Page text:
Issue 30 — Spring 2002
Issue 30 — Spring 2002
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Beyond the pages of the specialist photography magazines there is a large economy of people that use and discuss photographs. The interview with Michael Rand and Masoud Golsorkhi, respectively of The Sunday Times magazine and Tank, the fashion magazine, describes two different ways in which pictures are used. The Sunday Times magazine, which has just celebrated its 40th anniversary, has been identified with high profile photojournalism while Tank has sought to reinvent the way fashion magazines function. Both interviewees give an insight into the decision making processes that decide which pictures are used and the motivations behind the publication of each magazine.
The mainstream press has also been changing its mind in what it says about photography. David Brittain surveys the way newspapers write about pictures, from the news pages to the reviews, and remarks on the varied nature of that coverage as well as the recently changing attitudes of art critics.
Laura Thomas draws on her childhood memories of the relationship between her parents and contrasts this with the way she understands their relationship now. She has produced an affectionate portrait of them around the family home.
Colin Gray's photographic series The Parents has been evolving over the last 22 years. He has looked at his relationship with his parents and their relationship with each other. He has now almost reached the age his parents were when he started the project leading him to reflect on the possibility that their history will become his future. The series had previously been characterised by a playfulness that fully involved his parents but this has changed with the deterioration in his mother's health and his father's increasing involvement in her care. The new pictures charting this deterioration inevitably have a more sombre tone but some of the old spirit is still obvious.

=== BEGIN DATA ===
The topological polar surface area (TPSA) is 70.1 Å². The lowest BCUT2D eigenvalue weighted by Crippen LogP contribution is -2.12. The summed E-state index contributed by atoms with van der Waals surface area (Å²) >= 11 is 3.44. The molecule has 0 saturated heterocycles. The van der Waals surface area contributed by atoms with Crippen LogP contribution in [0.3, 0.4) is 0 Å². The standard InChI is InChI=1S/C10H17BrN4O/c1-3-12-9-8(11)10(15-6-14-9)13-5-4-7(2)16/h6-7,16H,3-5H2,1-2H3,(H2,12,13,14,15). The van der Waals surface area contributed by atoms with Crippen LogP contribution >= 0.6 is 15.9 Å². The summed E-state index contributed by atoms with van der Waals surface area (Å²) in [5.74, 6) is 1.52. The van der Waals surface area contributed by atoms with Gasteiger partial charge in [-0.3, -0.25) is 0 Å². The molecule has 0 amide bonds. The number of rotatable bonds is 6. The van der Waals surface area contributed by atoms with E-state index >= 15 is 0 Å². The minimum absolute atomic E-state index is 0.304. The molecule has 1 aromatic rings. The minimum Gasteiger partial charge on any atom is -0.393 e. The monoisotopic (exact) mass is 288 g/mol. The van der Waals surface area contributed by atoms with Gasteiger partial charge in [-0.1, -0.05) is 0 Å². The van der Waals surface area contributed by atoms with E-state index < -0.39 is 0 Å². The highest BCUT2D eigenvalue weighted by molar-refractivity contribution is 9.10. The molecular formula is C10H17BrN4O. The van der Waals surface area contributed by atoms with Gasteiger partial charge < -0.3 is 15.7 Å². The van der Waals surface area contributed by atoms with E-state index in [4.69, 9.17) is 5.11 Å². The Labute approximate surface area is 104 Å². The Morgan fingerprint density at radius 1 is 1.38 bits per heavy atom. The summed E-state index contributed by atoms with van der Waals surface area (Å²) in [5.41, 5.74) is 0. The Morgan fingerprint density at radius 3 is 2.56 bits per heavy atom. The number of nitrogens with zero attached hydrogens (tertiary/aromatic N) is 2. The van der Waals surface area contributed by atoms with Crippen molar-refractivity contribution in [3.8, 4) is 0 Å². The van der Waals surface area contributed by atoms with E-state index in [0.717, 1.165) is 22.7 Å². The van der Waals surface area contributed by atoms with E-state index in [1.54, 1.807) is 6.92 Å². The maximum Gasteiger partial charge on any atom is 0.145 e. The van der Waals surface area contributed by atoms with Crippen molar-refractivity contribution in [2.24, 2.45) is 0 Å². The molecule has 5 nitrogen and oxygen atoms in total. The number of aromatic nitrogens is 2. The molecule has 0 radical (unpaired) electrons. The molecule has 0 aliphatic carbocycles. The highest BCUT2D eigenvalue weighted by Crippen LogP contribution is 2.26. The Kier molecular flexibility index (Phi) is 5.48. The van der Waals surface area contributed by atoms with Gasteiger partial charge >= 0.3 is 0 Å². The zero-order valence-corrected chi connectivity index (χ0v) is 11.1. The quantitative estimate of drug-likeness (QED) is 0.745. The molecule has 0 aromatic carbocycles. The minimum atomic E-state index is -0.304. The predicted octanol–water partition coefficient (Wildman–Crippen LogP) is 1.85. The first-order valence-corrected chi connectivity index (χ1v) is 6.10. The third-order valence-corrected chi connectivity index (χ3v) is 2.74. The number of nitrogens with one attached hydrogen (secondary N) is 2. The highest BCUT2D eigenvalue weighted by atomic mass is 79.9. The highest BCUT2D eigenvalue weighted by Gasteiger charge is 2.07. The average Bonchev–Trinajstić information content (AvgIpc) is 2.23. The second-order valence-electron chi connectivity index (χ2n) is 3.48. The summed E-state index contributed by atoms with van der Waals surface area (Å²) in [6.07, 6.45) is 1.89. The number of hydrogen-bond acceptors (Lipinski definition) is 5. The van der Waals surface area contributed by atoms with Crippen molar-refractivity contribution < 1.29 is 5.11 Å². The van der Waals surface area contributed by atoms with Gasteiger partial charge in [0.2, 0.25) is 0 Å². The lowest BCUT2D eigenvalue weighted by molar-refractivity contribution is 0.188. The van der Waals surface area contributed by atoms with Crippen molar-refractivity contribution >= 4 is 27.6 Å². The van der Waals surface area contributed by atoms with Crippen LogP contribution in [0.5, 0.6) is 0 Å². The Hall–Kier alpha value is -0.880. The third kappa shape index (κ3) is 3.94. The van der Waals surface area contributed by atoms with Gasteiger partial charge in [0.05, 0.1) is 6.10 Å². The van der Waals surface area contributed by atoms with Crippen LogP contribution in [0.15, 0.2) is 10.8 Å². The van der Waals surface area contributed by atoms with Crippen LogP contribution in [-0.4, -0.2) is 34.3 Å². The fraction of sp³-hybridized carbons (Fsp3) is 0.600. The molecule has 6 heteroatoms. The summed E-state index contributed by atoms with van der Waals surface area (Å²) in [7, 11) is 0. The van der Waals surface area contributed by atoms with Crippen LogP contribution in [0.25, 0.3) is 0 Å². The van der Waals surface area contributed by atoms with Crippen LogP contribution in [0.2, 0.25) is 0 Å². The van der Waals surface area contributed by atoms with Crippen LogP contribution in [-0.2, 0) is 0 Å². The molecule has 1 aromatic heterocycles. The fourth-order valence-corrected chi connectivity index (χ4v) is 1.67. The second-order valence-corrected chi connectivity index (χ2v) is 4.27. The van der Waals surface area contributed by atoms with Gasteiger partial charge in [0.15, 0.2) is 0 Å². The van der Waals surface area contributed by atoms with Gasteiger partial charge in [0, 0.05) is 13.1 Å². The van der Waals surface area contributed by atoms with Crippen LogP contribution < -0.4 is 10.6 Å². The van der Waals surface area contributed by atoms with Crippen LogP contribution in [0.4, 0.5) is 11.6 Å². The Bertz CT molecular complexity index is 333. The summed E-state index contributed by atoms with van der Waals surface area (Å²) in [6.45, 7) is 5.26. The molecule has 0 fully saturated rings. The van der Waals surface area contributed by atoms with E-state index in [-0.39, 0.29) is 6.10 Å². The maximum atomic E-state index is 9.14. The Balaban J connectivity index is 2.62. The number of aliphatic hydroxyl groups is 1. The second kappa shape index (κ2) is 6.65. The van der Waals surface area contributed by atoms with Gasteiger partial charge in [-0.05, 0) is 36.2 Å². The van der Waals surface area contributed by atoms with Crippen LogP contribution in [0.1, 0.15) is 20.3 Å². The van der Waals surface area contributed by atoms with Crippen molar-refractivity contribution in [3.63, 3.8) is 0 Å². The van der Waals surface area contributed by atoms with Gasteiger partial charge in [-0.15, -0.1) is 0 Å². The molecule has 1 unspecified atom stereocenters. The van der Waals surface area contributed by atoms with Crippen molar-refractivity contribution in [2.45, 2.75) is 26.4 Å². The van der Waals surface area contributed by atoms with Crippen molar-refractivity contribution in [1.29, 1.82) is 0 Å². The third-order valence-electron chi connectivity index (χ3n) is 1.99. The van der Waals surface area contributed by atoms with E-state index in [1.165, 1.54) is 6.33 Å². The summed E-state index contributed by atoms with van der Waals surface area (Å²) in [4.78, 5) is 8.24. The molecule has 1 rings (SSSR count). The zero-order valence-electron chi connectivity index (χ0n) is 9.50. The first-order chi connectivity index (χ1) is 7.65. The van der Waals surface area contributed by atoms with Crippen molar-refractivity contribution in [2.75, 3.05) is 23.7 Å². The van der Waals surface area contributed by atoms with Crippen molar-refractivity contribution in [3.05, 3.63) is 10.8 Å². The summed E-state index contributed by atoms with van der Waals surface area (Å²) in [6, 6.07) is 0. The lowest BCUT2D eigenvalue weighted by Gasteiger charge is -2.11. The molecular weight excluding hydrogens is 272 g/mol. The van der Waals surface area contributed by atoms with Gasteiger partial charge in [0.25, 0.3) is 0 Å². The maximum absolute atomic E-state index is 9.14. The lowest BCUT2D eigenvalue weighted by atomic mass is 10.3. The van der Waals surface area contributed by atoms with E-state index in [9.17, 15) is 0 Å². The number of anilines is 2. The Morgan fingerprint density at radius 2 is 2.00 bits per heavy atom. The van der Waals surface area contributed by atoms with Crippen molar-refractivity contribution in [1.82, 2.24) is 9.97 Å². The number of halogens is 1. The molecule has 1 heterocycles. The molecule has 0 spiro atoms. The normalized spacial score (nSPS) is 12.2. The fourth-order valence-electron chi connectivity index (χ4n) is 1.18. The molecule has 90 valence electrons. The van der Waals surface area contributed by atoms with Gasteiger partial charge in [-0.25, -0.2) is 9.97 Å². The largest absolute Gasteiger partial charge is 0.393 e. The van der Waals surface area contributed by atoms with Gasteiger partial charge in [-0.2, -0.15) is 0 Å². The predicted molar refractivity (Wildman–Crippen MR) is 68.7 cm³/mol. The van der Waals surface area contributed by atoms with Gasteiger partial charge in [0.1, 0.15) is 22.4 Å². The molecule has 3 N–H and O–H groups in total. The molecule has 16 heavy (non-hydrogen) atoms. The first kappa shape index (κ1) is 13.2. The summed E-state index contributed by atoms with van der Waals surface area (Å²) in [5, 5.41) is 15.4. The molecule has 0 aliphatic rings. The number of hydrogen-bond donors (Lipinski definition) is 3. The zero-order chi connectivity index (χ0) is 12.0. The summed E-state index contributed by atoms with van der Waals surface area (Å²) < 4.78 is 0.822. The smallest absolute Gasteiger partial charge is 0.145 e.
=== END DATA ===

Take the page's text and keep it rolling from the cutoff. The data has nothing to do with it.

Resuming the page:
Placing an image of her father throwing a ball next to a picture of his ashes, Mij Rothera confronts the fact of his death. She undertook this work in an attempt to understand something she could not articulate through any other means.
The nakedness and awkwardness apparent in Stephen Tynan's pictures are a challenge to the conventions of the way we should present ourselves. The freedom of photographic self portraiture allows him to explore his own identity as effected by profound emotional events in his life.